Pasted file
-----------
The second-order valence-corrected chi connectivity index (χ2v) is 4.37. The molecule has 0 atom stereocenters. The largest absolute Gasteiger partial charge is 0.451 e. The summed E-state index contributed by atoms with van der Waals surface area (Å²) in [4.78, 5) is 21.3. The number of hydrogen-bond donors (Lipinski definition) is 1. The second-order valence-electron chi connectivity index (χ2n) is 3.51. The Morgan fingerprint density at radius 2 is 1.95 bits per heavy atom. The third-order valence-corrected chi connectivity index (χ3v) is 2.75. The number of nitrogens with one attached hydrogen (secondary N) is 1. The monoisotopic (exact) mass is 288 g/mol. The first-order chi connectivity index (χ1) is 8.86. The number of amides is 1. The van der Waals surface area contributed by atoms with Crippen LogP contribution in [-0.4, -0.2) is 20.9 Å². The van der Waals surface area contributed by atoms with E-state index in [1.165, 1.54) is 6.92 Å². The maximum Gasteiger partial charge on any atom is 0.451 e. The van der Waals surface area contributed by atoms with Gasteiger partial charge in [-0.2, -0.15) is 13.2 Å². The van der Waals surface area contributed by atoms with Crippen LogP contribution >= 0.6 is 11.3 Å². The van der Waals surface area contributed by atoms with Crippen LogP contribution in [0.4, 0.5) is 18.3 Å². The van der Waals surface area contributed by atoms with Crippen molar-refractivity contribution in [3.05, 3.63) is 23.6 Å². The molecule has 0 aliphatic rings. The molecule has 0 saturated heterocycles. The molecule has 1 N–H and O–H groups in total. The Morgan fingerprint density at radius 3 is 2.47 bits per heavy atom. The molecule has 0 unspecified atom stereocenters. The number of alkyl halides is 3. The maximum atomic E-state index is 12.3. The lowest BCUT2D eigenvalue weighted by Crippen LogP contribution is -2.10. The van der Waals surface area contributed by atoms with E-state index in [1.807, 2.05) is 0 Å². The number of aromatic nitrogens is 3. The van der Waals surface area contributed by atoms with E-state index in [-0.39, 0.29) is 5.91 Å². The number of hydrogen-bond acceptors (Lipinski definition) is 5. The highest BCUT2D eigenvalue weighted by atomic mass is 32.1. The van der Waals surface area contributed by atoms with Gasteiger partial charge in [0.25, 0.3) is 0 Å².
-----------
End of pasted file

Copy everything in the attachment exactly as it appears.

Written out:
The second-order valence-corrected chi connectivity index (χ2v) is 4.37. The molecule has 0 atom stereocenters. The largest absolute Gasteiger partial charge is 0.451 e. The summed E-state index contributed by atoms with van der Waals surface area (Å²) in [4.78, 5) is 21.3. The number of hydrogen-bond donors (Lipinski definition) is 1. The second-order valence-electron chi connectivity index (χ2n) is 3.51. The Morgan fingerprint density at radius 2 is 1.95 bits per heavy atom. The third-order valence-corrected chi connectivity index (χ3v) is 2.75. The number of nitrogens with one attached hydrogen (secondary N) is 1. The monoisotopic (exact) mass is 288 g/mol. The first-order chi connectivity index (χ1) is 8.86. The number of amides is 1. The van der Waals surface area contributed by atoms with Crippen LogP contribution in [-0.4, -0.2) is 20.9 Å². The van der Waals surface area contributed by atoms with E-state index in [1.165, 1.54) is 6.92 Å². The maximum Gasteiger partial charge on any atom is 0.451 e. The van der Waals surface area contributed by atoms with Gasteiger partial charge in [-0.2, -0.15) is 13.2 Å². The van der Waals surface area contributed by atoms with Crippen LogP contribution >= 0.6 is 11.3 Å². The van der Waals surface area contributed by atoms with Crippen LogP contribution in [0.4, 0.5) is 18.3 Å². The van der Waals surface area contributed by atoms with Crippen molar-refractivity contribution in [3.05, 3.63) is 23.6 Å². The molecule has 0 aliphatic rings. The molecule has 0 saturated heterocycles. The molecule has 1 N–H and O–H groups in total. The Morgan fingerprint density at radius 3 is 2.47 bits per heavy atom. The molecule has 0 unspecified atom stereocenters. The number of alkyl halides is 3. The maximum atomic E-state index is 12.3. The lowest BCUT2D eigenvalue weighted by Crippen LogP contribution is -2.10. The van der Waals surface area contributed by atoms with E-state index in [1.807, 2.05) is 0 Å². The number of aromatic nitrogens is 3. The van der Waals surface area contributed by atoms with E-state index in [-0.39, 0.29) is 5.91 Å². The number of hydrogen-bond acceptors (Lipinski definition) is 5. The highest BCUT2D eigenvalue weighted by atomic mass is 32.1. The van der Waals surface area contributed by atoms with Gasteiger partial charge in [0.25, 0.3) is 0 Å².